Today she’s a Cover Girl and an Oscar-nominated actress, but when the world first met Queen Latifah, she was nothing short of a feminist revolutionary. Her debut album, “All Hail The Queen,” tackled topics such as black-on-black crime, socialized poverty and pretty much every pertinent feminist issue–from rape to domestic patriarchy–in the iconic single, “Ladies First.” Her flow–on par with LL Cool J and Chuck D–was as penetrating as her message: Look at me, respect me, listen to me–and bow down. The album sold more than 1 million copies. She was 19.  [Read more...]

5 Funny Women To Watch Online

Funny women are bringing it on TV lately. “The Mindy Project” is kicking ratings ass. “Veep” = Julia Louis-Dreyfus is still on TV (Dear JLD: never, ever, ever stop making television)! And Comedy Central just gave its first sketch show to a woman. “Inside Amy Schumer” gets to make as many sex jokes as every other comedy show–and this time the penis doesn’t dominate. Woot!

© Katie Goodman

© Katie Goodman

But sometimes we want our funny-woman fix right now, or at least when we’re not near our DVR. Luckily, the Web is full of comedic women. Here are five of our favorite sources for female funny.

“The Mindy Project” webisodes. Mindy Kaling’s show about a love-drunk OBGYN is one of our favorite things on television, ever. It’s both as comforting as a romantic comedy and as feminist-centric as “The Mary Tyler Moore Show.” At the end of every episode, we instantly want more. These bonus bits, available online for free, help to satiate while waiting for the next new show.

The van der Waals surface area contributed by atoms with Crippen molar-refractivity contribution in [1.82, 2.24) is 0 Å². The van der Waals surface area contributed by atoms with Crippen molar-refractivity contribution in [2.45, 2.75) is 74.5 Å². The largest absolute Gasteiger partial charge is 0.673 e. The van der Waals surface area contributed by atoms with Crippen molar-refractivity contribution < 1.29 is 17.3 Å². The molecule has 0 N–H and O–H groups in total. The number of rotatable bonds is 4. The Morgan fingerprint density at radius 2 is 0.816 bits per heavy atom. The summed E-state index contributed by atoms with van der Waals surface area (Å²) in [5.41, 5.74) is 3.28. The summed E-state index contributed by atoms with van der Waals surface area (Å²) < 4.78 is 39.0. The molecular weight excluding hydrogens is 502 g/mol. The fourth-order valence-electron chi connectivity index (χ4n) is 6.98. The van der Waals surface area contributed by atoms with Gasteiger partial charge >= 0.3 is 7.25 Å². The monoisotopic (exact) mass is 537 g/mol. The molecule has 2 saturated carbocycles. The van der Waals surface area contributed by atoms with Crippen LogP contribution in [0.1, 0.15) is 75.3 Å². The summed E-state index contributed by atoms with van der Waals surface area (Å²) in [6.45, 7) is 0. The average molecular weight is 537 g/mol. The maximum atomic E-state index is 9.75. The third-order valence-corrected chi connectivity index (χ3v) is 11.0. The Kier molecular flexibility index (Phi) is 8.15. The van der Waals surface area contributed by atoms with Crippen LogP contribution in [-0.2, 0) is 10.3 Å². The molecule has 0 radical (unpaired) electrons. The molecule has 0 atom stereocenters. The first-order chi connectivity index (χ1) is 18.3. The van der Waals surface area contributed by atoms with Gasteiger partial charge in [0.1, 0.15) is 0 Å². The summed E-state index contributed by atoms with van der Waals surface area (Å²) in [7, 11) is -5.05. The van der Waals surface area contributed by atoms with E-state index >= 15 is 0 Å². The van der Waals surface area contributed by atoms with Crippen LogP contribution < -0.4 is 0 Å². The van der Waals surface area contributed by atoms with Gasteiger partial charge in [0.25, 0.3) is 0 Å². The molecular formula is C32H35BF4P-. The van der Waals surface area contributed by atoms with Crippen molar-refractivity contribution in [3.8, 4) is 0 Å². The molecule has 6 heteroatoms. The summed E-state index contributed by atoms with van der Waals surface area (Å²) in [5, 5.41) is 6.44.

“Modern Lady” on Current TV. This Infomania segment picks up where the brilliant “Target Women” left off. Host Erin Gibson gives tongue-in-cheek commentary on everything from “building the perfect wife” to undergoing ear stapling to get skinny.

The Reductress. Take all the genius satire of The Onion, add a heavy dose of feminist sarcasm and you get this brilliant site. From the “funniest period tweets” to a primer on self-love “slut talk,” browsing through Reductress is like enjoying a never-ending inside joke–only this one has a brain.

Katie Goodman. This wildly talented singer/songwriter/actress leads the feminist vaudevillian troupe, Broad Comedy. But if you can’t make it to a live show, there is tons of goodness online: A podcast, music videos and feminist snark galore. It will make your day.

The Blogess.com. Writer Jenny Lawson lets it all hang out on this uncensored blog of all things woman. She writes about motherhood, depression, she swears a lot (and in all the right places), she celebrates other woman constantly, and she tries to stop nitpicking her flaws for the sake of feminism, even though that is really hard. All of it makes you laugh till you pee a little.